CHANGES IN 'HAYWARD' KIWIFRUIT ATTRIBUTES AS A FUNCTION OF CUMULATIVE DEGREE-DAYS
During storage at 0.5°C, 10°C, 15°C and 20°C, flesh firmness, flesh lightness and flesh chroma of 'Hayward' kiwifruit decreased, while soluble solids content increased, all as exponential functions of the cumulative degree-days (DD) of the storage treatments. Fruit skin colour parameters (L, C and h° measured externally) decreased as linear functions of DD. Concomitantly, visible-near-infrared (VNIR) absorbance increased as DD increased. The increase was most pronounced at 766 nm where the absorbance was exponentially related to DD with a coefficient of determination (R2) of 0.48 on an individual fruit basis or 0.95 on a treatment basis. The chlorophyll absorption band around 672 nm was narrower but more extruded for fruit subjected to short time at low temperatures compared with that of fruit stored for longer time at higher temperatures. This was reflected more clearly by a trough at 684 nm and a peak at 700 nm in the second derivative spectra (D2). The log-transformed difference between the peak and the trough (LN(D2)=LN(D2(700)-D2(684)) related to DD with a R2 of 0.64 on an individual fruit basis or 0.91 on a treatment basis. This indicates that VNIR could be used to monitor fruit ripening during storage.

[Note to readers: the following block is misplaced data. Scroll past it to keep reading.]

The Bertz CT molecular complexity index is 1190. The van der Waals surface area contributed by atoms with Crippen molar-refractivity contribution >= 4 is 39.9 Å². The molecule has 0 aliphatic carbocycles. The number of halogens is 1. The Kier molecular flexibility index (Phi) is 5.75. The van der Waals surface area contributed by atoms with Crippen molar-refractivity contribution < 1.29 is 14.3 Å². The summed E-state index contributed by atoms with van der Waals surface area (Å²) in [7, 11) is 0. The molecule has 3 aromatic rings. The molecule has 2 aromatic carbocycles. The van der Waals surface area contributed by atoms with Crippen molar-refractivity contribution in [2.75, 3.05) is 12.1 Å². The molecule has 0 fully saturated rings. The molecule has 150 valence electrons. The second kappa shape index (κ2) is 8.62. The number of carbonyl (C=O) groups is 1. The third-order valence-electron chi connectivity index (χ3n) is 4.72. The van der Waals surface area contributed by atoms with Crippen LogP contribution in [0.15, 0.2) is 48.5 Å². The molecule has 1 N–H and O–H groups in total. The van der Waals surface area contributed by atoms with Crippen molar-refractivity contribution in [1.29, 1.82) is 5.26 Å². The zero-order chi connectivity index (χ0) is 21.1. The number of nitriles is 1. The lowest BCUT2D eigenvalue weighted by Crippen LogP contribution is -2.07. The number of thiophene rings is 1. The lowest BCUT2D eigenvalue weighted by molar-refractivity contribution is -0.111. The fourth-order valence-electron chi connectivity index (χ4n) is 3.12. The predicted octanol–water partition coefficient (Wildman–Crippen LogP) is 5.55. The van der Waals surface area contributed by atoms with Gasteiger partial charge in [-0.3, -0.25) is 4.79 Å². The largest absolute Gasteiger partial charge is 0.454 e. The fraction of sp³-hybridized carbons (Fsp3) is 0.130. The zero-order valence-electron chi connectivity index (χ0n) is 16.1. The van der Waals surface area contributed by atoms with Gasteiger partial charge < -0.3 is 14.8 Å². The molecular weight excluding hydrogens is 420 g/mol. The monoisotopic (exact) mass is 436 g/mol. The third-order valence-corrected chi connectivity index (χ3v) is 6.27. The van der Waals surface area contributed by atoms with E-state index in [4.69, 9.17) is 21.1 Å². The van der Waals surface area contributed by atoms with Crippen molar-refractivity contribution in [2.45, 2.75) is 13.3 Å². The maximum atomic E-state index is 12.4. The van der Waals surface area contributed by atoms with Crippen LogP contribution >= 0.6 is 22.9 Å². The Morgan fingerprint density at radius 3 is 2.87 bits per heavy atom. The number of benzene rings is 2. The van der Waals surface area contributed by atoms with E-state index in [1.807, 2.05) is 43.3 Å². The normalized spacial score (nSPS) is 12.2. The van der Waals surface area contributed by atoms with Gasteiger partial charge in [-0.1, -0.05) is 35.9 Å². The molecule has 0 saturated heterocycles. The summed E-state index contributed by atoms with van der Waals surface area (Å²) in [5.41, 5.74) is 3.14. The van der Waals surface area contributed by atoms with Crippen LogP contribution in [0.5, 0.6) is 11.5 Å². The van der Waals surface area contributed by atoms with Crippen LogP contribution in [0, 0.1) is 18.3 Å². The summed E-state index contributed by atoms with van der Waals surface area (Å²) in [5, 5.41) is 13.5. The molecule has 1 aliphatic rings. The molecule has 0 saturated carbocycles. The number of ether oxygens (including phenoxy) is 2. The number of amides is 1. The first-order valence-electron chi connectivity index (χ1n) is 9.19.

Feng, J., Brown, S.C., MacKay, B.R. and Maguire, K.M. (2007). CHANGES IN 'HAYWARD' KIWIFRUIT ATTRIBUTES AS A FUNCTION OF CUMULATIVE DEGREE-DAYS. Acta Hortic. 753, 777-784
Actinidia, temperature, firmness, fruit colour, flesh colour, soluble solids content, visible-near-infrared